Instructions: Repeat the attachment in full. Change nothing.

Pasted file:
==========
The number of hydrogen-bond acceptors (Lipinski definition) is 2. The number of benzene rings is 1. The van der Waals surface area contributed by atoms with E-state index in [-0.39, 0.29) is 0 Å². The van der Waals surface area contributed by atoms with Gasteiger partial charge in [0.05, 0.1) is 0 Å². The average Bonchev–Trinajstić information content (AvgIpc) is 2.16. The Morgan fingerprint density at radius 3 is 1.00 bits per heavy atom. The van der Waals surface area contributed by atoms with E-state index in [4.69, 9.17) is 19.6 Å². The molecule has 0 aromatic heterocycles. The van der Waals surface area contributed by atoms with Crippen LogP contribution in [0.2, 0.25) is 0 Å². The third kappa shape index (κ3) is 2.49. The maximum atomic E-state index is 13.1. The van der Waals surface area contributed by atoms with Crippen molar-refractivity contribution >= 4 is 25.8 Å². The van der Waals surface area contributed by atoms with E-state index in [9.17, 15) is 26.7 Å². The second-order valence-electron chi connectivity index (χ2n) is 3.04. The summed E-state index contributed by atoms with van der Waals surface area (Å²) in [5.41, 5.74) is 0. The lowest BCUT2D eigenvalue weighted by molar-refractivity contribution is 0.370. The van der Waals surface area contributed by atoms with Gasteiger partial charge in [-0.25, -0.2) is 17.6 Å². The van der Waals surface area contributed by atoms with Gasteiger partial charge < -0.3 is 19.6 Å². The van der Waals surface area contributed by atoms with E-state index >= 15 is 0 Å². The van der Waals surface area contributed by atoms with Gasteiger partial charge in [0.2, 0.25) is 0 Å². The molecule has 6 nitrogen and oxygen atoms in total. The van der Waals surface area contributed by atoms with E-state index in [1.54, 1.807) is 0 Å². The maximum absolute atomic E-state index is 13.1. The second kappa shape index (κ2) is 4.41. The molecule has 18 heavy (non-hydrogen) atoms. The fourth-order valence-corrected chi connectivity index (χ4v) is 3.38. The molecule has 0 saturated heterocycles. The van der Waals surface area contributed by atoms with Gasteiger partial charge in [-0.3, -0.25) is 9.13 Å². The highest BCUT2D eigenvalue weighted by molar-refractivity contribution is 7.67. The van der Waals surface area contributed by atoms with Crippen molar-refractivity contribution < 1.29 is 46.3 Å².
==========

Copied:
The number of hydrogen-bond acceptors (Lipinski definition) is 2. The number of benzene rings is 1. The van der Waals surface area contributed by atoms with E-state index in [-0.39, 0.29) is 0 Å². The van der Waals surface area contributed by atoms with Gasteiger partial charge in [0.05, 0.1) is 0 Å². The average Bonchev–Trinajstić information content (AvgIpc) is 2.16. The Morgan fingerprint density at radius 3 is 1.00 bits per heavy atom. The van der Waals surface area contributed by atoms with E-state index in [4.69, 9.17) is 19.6 Å². The molecule has 0 aromatic heterocycles. The van der Waals surface area contributed by atoms with Crippen LogP contribution in [0.2, 0.25) is 0 Å². The third kappa shape index (κ3) is 2.49. The maximum atomic E-state index is 13.1. The van der Waals surface area contributed by atoms with Crippen molar-refractivity contribution >= 4 is 25.8 Å². The van der Waals surface area contributed by atoms with E-state index in [9.17, 15) is 26.7 Å². The second-order valence-electron chi connectivity index (χ2n) is 3.04. The summed E-state index contributed by atoms with van der Waals surface area (Å²) in [5.41, 5.74) is 0. The lowest BCUT2D eigenvalue weighted by molar-refractivity contribution is 0.370. The van der Waals surface area contributed by atoms with Gasteiger partial charge in [-0.25, -0.2) is 17.6 Å². The van der Waals surface area contributed by atoms with Gasteiger partial charge < -0.3 is 19.6 Å². The van der Waals surface area contributed by atoms with E-state index >= 15 is 0 Å². The van der Waals surface area contributed by atoms with Gasteiger partial charge in [0.2, 0.25) is 0 Å². The molecule has 6 nitrogen and oxygen atoms in total. The van der Waals surface area contributed by atoms with E-state index in [1.54, 1.807) is 0 Å². The maximum absolute atomic E-state index is 13.1. The second kappa shape index (κ2) is 4.41. The molecule has 18 heavy (non-hydrogen) atoms. The fourth-order valence-corrected chi connectivity index (χ4v) is 3.38. The molecule has 0 saturated heterocycles. The van der Waals surface area contributed by atoms with Gasteiger partial charge in [-0.3, -0.25) is 9.13 Å². The highest BCUT2D eigenvalue weighted by molar-refractivity contribution is 7.67. The van der Waals surface area contributed by atoms with Crippen molar-refractivity contribution < 1.29 is 46.3 Å².